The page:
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Angiography
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The word Angiography comes from the Greek angeion, "vessel" and graphien, "to write or record". Angiography is the imaging of vessels, and the resulting pictures are angiograms. Angiography of the retina of the eye requires the injection of a small amount of dye into a vein in the patient's arm. The dye travels through the blood stream and is photographed using special cameras and colors of light as it travels through the vessels of retina.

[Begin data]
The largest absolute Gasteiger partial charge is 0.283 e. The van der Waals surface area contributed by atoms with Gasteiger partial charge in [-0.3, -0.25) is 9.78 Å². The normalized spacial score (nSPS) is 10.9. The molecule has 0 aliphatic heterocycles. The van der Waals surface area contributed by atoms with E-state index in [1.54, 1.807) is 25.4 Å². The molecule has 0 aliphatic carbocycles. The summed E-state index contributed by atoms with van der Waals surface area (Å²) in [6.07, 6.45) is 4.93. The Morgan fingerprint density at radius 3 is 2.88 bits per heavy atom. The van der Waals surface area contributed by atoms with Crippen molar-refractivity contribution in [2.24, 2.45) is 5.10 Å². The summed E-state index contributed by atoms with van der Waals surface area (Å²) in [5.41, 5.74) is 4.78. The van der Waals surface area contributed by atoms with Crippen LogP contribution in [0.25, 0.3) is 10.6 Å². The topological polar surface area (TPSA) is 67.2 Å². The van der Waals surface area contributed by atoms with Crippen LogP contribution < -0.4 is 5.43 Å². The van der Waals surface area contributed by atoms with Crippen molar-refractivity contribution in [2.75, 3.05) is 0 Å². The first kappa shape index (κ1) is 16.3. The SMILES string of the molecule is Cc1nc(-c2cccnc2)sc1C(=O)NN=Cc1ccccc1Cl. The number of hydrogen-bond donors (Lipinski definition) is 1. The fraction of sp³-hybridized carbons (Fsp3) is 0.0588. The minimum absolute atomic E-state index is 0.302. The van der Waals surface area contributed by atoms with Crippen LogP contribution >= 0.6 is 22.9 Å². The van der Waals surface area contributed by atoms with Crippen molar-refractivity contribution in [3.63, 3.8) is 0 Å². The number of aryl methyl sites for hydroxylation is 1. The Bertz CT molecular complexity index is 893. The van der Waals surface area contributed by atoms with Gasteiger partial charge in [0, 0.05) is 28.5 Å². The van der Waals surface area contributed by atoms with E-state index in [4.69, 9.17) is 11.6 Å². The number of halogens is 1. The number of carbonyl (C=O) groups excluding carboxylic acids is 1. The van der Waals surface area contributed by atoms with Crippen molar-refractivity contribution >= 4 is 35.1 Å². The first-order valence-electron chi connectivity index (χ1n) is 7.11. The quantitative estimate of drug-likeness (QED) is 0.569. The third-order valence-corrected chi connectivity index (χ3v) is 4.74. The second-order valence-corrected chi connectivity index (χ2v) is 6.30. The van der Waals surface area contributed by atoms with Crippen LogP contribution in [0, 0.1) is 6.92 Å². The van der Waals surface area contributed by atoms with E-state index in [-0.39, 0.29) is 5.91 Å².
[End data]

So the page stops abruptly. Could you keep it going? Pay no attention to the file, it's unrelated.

Fluorescein Angiography is performed with a dye called Sodium Fluorescein. When illuminated with a blue light, the fluorescein dye glows or fluoresces in yellow-green. Special filters in the camera allow only the fluorescent yellow-green light to be photographed, producing high contrast images of the retinal vessels. Fluorescein angiography can be performed using either standard black and white photographic film or using digital cameras.

Indocyanine Green (ICG) dye is used in conjunction with infrared "light" for angiography in very special cases where fluorescein angiography proves inadequate. Because infrared energy is not in the visible spectrum and can not be imaged well with photographic film, high-sensitivity digital cameras are used for ICG angiography.

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